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StevenWg: As I know, if the battery is swollen and phone is out of 2 years, Apple gives service that paying the battery price to get a replacement device. My friend got the service like this recently.

 

 

 

It is one of the big problems with sealing a battery (which is normally a consumable) inside a high end product. Sealing it in essentially makes the battery a non consumable. Battery bulge seems to be fairly common after a while. I have several old nokias which I have noticed that battery has developed a bulge in. At least with those you can just swap out the battery easily.


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  # 1763380 12-Apr-2017 19:47
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One of the symptoms of a lithium battery is swelling, if it has reached the end of it's life.
How many times have you charged the battery in those 30 months?
It may just be consumed from your usage, and if that is the case then you're lucky that Apple are replacing it at no cost.
Apple can run a diagnostic that will tell them the number of charges that battery has had, and if it is consumed or a failed battery.

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  # 1763405 12-Apr-2017 20:38
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CYaBro: One of the symptoms of a lithium battery is swelling, if it has reached the end of it's life.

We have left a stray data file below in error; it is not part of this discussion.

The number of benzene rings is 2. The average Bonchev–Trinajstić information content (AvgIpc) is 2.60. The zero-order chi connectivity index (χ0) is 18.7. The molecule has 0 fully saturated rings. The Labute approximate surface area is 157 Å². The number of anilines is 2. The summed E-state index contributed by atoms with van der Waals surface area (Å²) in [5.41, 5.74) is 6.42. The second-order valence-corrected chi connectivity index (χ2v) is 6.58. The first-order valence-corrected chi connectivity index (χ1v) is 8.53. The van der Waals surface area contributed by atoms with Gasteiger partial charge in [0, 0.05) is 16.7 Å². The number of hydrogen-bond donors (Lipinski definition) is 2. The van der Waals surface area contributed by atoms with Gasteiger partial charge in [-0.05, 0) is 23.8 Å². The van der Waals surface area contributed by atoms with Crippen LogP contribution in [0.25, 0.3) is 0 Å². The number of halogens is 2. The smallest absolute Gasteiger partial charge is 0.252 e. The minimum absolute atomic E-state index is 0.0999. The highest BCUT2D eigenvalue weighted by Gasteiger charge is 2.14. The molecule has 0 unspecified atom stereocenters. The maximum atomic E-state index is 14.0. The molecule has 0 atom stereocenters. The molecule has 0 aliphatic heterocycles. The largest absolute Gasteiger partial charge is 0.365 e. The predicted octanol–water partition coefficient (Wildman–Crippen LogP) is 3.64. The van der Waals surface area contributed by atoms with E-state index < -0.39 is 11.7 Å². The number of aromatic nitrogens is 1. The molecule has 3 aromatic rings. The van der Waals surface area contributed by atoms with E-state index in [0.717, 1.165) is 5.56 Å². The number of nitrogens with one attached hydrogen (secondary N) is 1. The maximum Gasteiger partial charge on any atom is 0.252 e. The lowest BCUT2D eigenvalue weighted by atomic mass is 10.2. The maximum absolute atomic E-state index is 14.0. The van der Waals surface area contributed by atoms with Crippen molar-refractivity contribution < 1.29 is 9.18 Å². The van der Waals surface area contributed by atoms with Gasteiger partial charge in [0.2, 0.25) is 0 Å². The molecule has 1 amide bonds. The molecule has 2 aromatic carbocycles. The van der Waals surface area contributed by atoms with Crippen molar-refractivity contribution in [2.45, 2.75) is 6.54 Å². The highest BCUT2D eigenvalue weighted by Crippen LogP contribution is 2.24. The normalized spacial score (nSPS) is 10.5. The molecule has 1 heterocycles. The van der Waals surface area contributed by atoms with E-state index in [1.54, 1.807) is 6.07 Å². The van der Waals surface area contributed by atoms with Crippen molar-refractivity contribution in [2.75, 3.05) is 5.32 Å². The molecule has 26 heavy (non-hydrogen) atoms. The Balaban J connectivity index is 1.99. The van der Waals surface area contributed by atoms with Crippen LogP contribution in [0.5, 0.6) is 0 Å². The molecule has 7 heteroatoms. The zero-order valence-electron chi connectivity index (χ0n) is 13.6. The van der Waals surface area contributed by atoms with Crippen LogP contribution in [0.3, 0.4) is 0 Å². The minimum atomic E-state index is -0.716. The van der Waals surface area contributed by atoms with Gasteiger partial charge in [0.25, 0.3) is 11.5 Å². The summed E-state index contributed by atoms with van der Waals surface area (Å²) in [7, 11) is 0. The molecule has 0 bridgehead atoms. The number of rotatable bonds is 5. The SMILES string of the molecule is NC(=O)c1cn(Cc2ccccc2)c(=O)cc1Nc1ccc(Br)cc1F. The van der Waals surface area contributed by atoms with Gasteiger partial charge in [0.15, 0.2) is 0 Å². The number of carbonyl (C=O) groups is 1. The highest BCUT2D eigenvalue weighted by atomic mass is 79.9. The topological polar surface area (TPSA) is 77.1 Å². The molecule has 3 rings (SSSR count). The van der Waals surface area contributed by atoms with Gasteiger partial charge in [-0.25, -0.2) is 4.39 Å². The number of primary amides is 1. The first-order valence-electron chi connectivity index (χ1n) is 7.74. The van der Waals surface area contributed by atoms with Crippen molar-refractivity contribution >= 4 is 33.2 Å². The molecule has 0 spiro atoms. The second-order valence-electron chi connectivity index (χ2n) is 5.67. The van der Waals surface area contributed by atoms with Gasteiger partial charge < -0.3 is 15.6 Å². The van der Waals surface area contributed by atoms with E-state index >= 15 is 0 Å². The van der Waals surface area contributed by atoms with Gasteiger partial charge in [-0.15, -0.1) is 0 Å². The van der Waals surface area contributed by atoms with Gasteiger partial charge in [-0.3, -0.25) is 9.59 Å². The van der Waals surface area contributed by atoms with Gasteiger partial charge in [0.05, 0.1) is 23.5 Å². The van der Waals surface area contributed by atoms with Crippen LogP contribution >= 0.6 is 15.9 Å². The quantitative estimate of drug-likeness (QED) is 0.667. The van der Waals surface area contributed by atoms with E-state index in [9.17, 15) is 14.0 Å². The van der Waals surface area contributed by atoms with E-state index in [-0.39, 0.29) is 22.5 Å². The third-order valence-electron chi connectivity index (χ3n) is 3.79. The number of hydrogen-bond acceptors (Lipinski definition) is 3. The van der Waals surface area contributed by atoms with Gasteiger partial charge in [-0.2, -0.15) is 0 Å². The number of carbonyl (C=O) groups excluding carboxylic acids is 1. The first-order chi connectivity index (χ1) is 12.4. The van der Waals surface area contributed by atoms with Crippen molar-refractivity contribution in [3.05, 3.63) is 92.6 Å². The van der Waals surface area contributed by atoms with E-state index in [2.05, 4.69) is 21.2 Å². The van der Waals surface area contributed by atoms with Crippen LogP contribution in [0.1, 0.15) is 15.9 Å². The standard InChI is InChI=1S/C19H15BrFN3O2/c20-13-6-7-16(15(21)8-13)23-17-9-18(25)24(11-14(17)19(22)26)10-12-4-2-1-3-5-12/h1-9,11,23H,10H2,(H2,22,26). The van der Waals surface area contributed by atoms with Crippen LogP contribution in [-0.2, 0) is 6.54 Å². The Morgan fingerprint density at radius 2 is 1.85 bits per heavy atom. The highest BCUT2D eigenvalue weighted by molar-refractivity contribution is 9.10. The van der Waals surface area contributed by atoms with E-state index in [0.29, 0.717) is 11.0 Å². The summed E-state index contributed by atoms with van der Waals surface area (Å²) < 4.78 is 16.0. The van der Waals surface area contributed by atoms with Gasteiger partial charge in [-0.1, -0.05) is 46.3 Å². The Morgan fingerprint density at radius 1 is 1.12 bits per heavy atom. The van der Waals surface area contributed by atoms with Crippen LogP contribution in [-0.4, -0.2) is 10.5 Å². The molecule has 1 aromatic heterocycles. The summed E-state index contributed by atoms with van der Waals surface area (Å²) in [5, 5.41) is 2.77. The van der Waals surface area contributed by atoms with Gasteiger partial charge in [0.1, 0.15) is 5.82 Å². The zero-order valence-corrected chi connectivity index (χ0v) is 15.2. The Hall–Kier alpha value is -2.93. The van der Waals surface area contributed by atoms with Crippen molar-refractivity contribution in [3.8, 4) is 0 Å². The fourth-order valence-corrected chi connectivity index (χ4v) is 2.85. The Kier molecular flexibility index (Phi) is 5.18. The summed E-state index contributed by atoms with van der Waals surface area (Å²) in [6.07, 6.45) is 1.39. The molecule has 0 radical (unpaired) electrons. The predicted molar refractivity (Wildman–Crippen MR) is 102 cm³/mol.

How many times have you charged the battery in those 30 months?
It may just be consumed from your usage, and if that is the case then you're lucky that Apple are replacing it at no cost.
Apple can run a diagnostic that will tell them the number of charges that battery has had, and if it is consumed or a failed battery.


Is that how many times it charges eg each time it is connected rather than the number of full charging cycles? Things do need to be fit for purpose and last a reasonable period of time. So if from normal use a battery is worn out and can't be replaced without an expensive repair, then imo Apple should be coming to the party which sounds like they are doing.

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  # 1763474 12-Apr-2017 21:57
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If you have the original receipt, I think you should win this case hands down in disputes tribunal. 

 

My phone was 3 years old, with the home button issue and spark refused repairs -- took spark to the TDR and they gave me a replacement phone (despite saying the sparks best lawyers are very certain the CGA only applies for 2 years on iphones). 

 

if you bought through a network provider, take them to the telecoms dispute resolution org.